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  2. Financially if you inadvertantly damage it whilst cleaning, its repair or replacement could clear the national debt! :o)) not really! but I damaged mine ( it was corroded badly) on my volvo and the replacement was several thousand pounds, not to mention that on the other engine the intercooler just leaked a little and filled the engine with water, so you can imagine the cost of repairing that! as you know, its very important to keep the intercooler in good condition (I do now) you will notice that the smoke level from the exhaust will reduce when you start it again too.

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  3. Hi Fred

    I have a mask to wear when doing stuff like this, plus the engine room is pretty well ventilated.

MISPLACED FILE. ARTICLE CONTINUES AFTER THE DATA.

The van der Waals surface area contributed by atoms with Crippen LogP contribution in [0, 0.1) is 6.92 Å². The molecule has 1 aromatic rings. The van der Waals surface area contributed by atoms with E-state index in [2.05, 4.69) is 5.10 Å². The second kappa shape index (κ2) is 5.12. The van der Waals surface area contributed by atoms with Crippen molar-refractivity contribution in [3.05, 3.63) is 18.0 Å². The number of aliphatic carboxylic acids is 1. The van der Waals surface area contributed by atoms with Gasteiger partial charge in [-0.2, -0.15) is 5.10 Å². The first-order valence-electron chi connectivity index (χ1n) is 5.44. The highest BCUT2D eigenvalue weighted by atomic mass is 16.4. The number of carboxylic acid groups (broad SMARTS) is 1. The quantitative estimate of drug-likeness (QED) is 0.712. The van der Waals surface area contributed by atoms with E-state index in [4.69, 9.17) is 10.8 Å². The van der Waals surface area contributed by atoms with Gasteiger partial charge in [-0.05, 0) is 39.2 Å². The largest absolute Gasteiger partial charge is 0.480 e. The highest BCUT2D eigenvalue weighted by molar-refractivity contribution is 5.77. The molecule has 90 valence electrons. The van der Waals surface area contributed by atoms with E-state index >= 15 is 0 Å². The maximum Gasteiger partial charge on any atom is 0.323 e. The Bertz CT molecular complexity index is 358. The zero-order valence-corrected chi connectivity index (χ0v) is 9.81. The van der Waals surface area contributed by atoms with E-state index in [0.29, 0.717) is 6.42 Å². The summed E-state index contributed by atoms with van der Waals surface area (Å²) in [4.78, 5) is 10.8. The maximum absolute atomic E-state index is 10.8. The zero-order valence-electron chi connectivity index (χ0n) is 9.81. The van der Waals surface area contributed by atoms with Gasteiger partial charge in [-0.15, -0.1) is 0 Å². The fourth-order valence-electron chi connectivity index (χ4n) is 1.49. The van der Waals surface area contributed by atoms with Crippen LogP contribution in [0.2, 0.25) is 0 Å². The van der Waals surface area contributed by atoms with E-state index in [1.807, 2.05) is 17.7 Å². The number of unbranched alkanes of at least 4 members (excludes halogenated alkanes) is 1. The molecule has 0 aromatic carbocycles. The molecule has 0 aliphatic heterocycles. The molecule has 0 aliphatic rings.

As to a dirty job - you betcha.

    Cheers

    Tim

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  4. Hi Rob

    I'm only taking off the front and back covers and have no intention of taking it out if at all possible.

    Hopefully the non-contact spray gun cleaning with de-greaser will do the job just fine.

    I figure that I'll never get it as clean as it could be, but it will certainly be working so much better.

    Cheers

    Tim

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  5. Anonymous7:31 PM

    I can't help wishing I could actually see inside the intercooler. Don't suppose you'd mind getting a piccie closer in?